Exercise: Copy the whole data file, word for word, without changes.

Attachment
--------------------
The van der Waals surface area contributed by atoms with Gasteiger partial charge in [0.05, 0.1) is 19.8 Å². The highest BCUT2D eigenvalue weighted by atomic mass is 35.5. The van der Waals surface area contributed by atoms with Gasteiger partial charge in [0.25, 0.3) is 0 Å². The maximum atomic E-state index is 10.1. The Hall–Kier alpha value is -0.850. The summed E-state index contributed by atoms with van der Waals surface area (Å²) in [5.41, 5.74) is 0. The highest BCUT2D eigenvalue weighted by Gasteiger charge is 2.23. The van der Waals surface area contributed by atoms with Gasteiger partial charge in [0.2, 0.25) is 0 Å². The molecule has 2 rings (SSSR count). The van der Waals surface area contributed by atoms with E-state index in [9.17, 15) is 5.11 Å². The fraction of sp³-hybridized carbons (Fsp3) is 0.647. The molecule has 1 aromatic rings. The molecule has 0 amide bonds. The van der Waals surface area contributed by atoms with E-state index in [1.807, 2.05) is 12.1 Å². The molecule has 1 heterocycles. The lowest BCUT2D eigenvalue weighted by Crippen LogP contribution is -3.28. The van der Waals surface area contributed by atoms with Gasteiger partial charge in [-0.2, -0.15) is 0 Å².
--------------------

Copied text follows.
The van der Waals surface area contributed by atoms with Gasteiger partial charge in [0.05, 0.1) is 19.8 Å². The highest BCUT2D eigenvalue weighted by atomic mass is 35.5. The van der Waals surface area contributed by atoms with Gasteiger partial charge in [0.25, 0.3) is 0 Å². The maximum atomic E-state index is 10.1. The Hall–Kier alpha value is -0.850. The summed E-state index contributed by atoms with van der Waals surface area (Å²) in [5.41, 5.74) is 0. The highest BCUT2D eigenvalue weighted by Gasteiger charge is 2.23. The van der Waals surface area contributed by atoms with Gasteiger partial charge in [0.2, 0.25) is 0 Å². The molecule has 2 rings (SSSR count). The van der Waals surface area contributed by atoms with E-state index in [9.17, 15) is 5.11 Å². The fraction of sp³-hybridized carbons (Fsp3) is 0.647. The molecule has 1 aromatic rings. The molecule has 0 amide bonds. The van der Waals surface area contributed by atoms with E-state index in [1.807, 2.05) is 12.1 Å². The molecule has 1 heterocycles. The lowest BCUT2D eigenvalue weighted by Crippen LogP contribution is -3.28. The van der Waals surface area contributed by atoms with Gasteiger partial charge in [-0.2, -0.15) is 0 Å².